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What I'm Learning About Stability as Someone With Bipolar Disorder

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When I first started taking medication for my bipolar disorder, and when that medication worked, I was shocked by how much it changed my life. Simple, everyday tasks that used to require so much thought and effort were suddenly just that: simple. Things like the ability to sleep every night, or hold a job or live in one place for an extended period of time, things I formerly thought of as luxuries I wasn’t allowed to hold, were suddenly mine. The world around and within me was so… “normal,” so much more logical than it had ever been. It was magical… and very uncomfortable.

• What is Bipolar disorder?

Are you telling me that other people feel like this all the time?????” I thought.

“So I’m supposed to believe that this whole time I’ve been trying so hard just to survive, but it turns out surviving is supposed to take virtually no effort, so everyone else has just been pouring all that effort elsewhere? No wonder they are all so much more accomplished than me!”

And just like that, other people’s successes became so much less impressive. And after the initial mind-blowing effect had faded, it hit me that I actually found the whole situation super unfair. I could have done any one of those things. I could have had degrees, good jobs, high status, nice expensive belongings… I could have been so much more if I hadn’t gone through my entire life up until this point with blinders on.

Then I began to collect accomplishments of my own, and oh boy did it ever feel wrong. I felt like I was playing life on easy mode, like my success was not my own, like I was cheating somehow. Like it was the meds, not me. I hear this is a common experience among people with ADHD, and I’m sure a lot of people with a variety of other diagnoses can relate as well. I felt like I was supposed to be the failure I had always thought I was, and that by stepping out of that role I was disrupting the natural course of life. I thought surely reality would catch up to me at some point and knock me right back down to my rightful place at the very bottom. Stability didn’t feel real. How could it be? It was way too good to be true, right?

I hate to be that person who complains about being too happy and having a life that is too good, but when chaos is all you’ve ever known, it’s hard to be comfortable with… well, comfort. Being comfortable feels undeserved and unnatural. It’s no wonder so many people deliberately sabotage themselves! For every bipolar person who has stopped taking their meds because, and I quote, “I’m feeling better and I don’t think I need them anymore,” I’m willing to bet there is another person going off their meds thinking “Well, life’s too easy, gotta shake things up.”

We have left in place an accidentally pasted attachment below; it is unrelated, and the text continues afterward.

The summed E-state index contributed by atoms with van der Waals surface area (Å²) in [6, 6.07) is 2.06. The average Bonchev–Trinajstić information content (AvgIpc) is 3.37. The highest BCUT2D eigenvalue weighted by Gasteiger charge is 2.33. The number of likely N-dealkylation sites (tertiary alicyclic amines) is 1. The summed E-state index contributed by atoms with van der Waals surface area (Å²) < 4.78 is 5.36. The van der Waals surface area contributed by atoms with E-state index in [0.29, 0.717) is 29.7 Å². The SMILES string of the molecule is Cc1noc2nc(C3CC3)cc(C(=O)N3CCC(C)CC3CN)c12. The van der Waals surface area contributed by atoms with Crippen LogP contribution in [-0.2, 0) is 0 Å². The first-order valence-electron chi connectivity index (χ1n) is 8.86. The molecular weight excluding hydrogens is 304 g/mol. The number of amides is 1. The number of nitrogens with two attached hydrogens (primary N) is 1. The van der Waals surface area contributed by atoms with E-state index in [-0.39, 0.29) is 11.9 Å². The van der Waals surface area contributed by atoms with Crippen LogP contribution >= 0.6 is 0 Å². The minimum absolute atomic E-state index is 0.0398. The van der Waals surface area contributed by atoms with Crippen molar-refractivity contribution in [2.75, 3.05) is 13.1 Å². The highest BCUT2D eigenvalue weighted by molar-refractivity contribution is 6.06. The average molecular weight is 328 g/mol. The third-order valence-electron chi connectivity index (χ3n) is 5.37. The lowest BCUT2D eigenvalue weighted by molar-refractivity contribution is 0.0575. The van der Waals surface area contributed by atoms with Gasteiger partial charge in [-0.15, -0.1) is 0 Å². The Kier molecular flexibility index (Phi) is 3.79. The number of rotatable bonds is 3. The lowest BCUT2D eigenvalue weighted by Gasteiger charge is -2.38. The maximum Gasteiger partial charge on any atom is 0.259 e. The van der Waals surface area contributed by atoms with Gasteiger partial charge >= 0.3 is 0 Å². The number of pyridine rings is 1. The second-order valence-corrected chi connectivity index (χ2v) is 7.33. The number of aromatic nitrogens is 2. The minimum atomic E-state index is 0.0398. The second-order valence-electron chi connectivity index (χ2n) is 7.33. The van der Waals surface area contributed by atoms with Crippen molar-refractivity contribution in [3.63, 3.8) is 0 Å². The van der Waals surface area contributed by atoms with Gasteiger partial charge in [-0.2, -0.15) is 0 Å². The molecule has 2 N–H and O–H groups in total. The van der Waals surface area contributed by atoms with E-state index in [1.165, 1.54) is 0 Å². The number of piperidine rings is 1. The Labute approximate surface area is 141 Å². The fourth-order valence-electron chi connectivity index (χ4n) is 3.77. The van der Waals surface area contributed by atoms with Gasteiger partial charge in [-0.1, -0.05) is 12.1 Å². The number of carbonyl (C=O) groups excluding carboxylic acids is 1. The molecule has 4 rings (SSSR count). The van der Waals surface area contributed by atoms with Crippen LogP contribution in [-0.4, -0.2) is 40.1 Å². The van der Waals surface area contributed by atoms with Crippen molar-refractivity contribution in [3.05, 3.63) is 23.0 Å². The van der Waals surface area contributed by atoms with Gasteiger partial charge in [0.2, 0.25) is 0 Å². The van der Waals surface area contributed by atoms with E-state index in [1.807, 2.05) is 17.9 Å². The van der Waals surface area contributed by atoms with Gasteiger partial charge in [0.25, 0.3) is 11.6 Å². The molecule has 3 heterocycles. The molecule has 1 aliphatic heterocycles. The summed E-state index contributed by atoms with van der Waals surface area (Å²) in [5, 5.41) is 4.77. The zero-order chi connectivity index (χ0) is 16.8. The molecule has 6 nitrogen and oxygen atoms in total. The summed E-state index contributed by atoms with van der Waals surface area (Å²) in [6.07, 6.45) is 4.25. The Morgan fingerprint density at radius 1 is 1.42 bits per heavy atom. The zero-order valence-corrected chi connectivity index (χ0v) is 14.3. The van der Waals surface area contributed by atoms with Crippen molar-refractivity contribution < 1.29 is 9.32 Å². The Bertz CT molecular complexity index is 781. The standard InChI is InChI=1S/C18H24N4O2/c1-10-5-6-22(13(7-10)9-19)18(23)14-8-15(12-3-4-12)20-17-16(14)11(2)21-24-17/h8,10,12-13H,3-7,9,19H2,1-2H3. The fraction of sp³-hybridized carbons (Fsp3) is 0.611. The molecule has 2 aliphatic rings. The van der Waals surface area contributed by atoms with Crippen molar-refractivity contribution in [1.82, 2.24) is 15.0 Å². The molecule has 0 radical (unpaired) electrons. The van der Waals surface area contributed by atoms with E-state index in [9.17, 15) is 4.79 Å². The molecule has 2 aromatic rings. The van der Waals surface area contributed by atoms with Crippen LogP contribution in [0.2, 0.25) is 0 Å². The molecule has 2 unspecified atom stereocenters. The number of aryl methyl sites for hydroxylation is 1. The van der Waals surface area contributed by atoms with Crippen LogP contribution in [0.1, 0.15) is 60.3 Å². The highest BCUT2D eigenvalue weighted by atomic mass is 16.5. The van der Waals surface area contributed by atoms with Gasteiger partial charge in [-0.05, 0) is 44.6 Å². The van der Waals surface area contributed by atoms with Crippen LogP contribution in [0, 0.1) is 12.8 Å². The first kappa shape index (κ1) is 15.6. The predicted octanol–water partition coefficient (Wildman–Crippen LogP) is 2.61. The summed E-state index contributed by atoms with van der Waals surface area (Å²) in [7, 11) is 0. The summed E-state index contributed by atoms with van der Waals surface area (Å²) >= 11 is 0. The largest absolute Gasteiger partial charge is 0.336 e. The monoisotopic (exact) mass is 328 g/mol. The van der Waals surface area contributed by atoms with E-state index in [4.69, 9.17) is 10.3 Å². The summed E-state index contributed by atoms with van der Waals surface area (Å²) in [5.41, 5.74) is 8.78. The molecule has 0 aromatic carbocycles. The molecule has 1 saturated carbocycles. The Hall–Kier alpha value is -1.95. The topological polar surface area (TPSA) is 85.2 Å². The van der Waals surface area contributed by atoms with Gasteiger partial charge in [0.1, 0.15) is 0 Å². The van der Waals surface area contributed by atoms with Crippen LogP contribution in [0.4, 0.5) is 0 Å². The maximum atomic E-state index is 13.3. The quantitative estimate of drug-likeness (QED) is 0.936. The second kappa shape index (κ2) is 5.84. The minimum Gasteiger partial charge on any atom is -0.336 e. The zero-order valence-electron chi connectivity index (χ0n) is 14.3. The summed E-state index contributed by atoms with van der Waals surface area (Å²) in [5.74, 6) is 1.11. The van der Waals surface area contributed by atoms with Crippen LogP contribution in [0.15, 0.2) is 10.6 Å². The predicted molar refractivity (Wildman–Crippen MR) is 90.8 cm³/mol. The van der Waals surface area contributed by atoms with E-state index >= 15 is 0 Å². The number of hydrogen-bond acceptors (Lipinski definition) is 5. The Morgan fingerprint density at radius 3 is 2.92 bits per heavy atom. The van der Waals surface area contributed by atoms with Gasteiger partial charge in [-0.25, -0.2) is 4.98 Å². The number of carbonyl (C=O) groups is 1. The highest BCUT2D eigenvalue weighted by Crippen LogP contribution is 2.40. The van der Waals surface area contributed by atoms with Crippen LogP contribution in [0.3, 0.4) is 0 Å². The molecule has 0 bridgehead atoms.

When you carve your own path to failure, you know you won’t feel good when you get there, but at least you know where you’re going. When you fail on purpose, at least you know in advance you’re going to fail. You remove the unpredictability, the possibility that you might fail by accident or because of some external cause. You get to stay in control, and control is what makes you feel safe… and so you do it. And after you’ve done it enough times it feels impossible to stop.

It’s not impossible though. It is possible to learn to sit in our comfort, to accept it, to believe that it is real and it is ours. It takes practice, it takes a lot of challenging the automatic thoughts that pop up every time something remotely good happens, but it can be done.

And for those times when it is too hard to reckon with the unexpected positives in life: I promise you will have problems again. I promise you. Even on medication, you will get to experience all the joys and sorrows of having the kind of problems you used to laugh at when you saw “normal people” complain about them. It will happen, you don’t have to make it happen; it just will, it’s just life. You will get used to your new baseline, and you will see that no, life is absolutely not “too easy.” Your life was just way too hard before.

Getty image by Qvasimodo

Originally published: September 30, 2020
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